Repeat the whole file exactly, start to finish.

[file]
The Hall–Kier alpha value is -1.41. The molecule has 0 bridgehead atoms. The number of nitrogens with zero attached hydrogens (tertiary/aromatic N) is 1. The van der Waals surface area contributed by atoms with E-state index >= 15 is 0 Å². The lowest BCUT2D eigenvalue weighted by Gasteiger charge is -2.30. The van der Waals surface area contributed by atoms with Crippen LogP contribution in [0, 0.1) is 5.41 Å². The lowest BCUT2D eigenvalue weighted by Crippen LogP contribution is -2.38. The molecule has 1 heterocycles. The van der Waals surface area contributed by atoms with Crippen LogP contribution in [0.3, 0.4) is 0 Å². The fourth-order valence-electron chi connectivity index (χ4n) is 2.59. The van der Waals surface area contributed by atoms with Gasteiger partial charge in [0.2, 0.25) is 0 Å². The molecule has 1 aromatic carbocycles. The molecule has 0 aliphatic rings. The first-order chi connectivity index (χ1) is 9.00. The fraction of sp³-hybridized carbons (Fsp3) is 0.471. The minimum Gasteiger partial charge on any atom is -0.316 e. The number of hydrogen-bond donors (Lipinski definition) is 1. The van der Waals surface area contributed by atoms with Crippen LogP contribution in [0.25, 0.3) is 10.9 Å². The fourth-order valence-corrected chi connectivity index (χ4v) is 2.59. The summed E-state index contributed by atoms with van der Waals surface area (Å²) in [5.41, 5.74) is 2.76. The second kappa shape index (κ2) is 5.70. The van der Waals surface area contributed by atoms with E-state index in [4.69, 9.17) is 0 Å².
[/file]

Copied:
The Hall–Kier alpha value is -1.41. The molecule has 0 bridgehead atoms. The number of nitrogens with zero attached hydrogens (tertiary/aromatic N) is 1. The van der Waals surface area contributed by atoms with E-state index >= 15 is 0 Å². The lowest BCUT2D eigenvalue weighted by Gasteiger charge is -2.30. The van der Waals surface area contributed by atoms with Crippen LogP contribution in [0, 0.1) is 5.41 Å². The lowest BCUT2D eigenvalue weighted by Crippen LogP contribution is -2.38. The molecule has 1 heterocycles. The van der Waals surface area contributed by atoms with Crippen LogP contribution in [0.3, 0.4) is 0 Å². The fourth-order valence-electron chi connectivity index (χ4n) is 2.59. The van der Waals surface area contributed by atoms with Gasteiger partial charge in [0.2, 0.25) is 0 Å². The molecule has 1 aromatic carbocycles. The molecule has 0 aliphatic rings. The first-order chi connectivity index (χ1) is 9.00. The fraction of sp³-hybridized carbons (Fsp3) is 0.471. The minimum Gasteiger partial charge on any atom is -0.316 e. The number of hydrogen-bond donors (Lipinski definition) is 1. The van der Waals surface area contributed by atoms with Crippen LogP contribution in [0.25, 0.3) is 10.9 Å². The fourth-order valence-corrected chi connectivity index (χ4v) is 2.59. The summed E-state index contributed by atoms with van der Waals surface area (Å²) in [5.41, 5.74) is 2.76. The second kappa shape index (κ2) is 5.70. The van der Waals surface area contributed by atoms with E-state index in [4.69, 9.17) is 0 Å².